We need more than just structures for living out our Communion as the Body of Christ. We need cultural transformation. We need a new heart and a new spirit. We urgently need to grow beyond a parent-child model, which seems to be the model in the mind of Pope St Pius X above. It is pointed out frequently that clericalism is a root cause of many of our problems, and of the disaster of both the abuse of children and of the way the church failed to respond to it. There is a similar mindset in other professions.
What John Paul II said above is clear: better structures of participation, consultation and shared responsibility are “an intrinsic requirement of the exercise of Episcopal authority”. For all of the church, bishops and non-bishops, too narrow a focus can destroy rather than liberate. The church has been a narrow focus in the child abuse disasters. The church has been the focus of the media and of so many reports, that both we ourselves and our society may be in danger of failing to deal with that same tragedy in our wider society, which the church has sadly reflected.
If the foot-soldiers disregard the generals, tasks are compromised. Equally so, however, if the generals disregard the experience of the foot-soldiers. In the church, as in other organisations, if hierarchy of status takes precedence over hierarchy of values, hierarchy of truths, hierarchy of love, then the Mission of the church is compromised.
To be human is to have tunnel vision. We are always limited in our vision. If we think we have the full picture, if we refuse to acknowledge that there is more, if we fail to learn from our past, then indeed we are blind as we face the future. Milan Kundera, having previously been a supporter of the Czech Communist Party, wrote in Testaments Betrayed (Paths in the Fog):
Man proceeds in the fog. But when he looks back to judge people of the past, he sees no fog on their path. From his present, which was their faraway future, their path looks perfectly clear to him, good visibility all the way. Looking back, he sees the path, he sees the people proceeding, he sees their mistakes, but not the fog. And yet all of them–Heidegger, Mayakovsky, Aragon, Ezra Pound, Gorky, Gottfried Benn, St.-John Perse, Giono–all were walking in fog, and one might wonder: who is more blind? Mayakovsky, who as he wrote his poem on Lenin did not know where Leninism would lead? Or we, who judge him decades later and do not see the fog that enveloped him?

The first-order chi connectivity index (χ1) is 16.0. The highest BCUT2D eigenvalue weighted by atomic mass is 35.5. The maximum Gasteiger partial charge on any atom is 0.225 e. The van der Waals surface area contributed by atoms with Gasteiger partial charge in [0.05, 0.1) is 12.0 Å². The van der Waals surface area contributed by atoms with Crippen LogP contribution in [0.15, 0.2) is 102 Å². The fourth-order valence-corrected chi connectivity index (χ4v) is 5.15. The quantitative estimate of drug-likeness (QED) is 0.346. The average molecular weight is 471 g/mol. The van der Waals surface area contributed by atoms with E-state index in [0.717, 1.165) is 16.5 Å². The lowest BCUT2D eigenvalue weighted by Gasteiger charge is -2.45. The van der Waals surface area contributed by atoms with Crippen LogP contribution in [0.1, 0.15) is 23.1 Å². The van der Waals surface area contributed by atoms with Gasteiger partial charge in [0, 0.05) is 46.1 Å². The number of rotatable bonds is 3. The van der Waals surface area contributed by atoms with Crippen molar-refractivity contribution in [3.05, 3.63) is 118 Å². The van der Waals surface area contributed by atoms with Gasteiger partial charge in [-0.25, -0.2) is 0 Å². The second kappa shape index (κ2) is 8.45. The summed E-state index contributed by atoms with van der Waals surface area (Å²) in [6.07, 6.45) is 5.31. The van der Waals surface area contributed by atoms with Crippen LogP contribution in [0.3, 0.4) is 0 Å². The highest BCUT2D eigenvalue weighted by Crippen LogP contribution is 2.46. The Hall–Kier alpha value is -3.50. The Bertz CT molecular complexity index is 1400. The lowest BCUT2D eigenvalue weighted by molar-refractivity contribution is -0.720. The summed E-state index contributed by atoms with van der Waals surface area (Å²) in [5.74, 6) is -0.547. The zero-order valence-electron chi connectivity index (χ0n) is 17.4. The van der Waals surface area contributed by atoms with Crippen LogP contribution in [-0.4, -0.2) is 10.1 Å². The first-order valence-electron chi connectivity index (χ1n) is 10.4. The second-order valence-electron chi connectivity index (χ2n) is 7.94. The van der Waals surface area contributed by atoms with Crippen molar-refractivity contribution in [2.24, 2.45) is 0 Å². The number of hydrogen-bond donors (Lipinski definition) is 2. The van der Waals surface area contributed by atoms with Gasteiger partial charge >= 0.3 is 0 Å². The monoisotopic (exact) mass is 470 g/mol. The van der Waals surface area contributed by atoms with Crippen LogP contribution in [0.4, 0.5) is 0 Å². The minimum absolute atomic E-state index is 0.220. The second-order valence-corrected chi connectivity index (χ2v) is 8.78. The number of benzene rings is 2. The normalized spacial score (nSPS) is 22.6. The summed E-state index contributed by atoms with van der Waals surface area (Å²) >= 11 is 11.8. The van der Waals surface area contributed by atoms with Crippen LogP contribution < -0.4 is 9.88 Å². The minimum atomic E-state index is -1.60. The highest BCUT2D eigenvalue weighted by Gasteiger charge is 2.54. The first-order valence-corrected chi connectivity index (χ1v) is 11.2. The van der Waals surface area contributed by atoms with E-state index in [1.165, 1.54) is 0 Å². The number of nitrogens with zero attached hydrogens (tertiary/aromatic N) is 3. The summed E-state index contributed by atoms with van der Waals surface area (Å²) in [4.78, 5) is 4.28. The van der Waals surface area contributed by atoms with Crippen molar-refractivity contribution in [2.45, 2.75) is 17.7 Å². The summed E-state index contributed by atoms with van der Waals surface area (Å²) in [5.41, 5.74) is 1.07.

The church model is not immutable. We as a church have changed our modus operandi many times, right from the time the first official appointment of a replacement for Judas was agreed by drawing lots! (Our word “cleric” comes from this Greek word for lot, kleros.)
We are to be the Real Presence, the Communion of and in the Body of Christ, who is with us all days until the end of time, bread broken for the life of the world. For this, we need the Epiclesis, the gift of the Spirit. Pope John Paul II wrote in 1986 in Dominum et Vivicantem (66):
While it is an historical fact that the Church came forth from the Upper Room on the day of Pentecost, in a certain sense one can say that she has never left it. Spiritually the event of Pentecost does not belong only to the past: the Church is always in the Upper Room that she bears in her heart.
So how can we proceed in such a way that it will be clear that the life of the Church is based first of all on Baptism, not on Orders (in either sense)? To repeat St Paulinus of Nola: “Let us listen to what all the faithful say, because in every one of them the Spirit of God breathes”. Let us not quench the Spirit.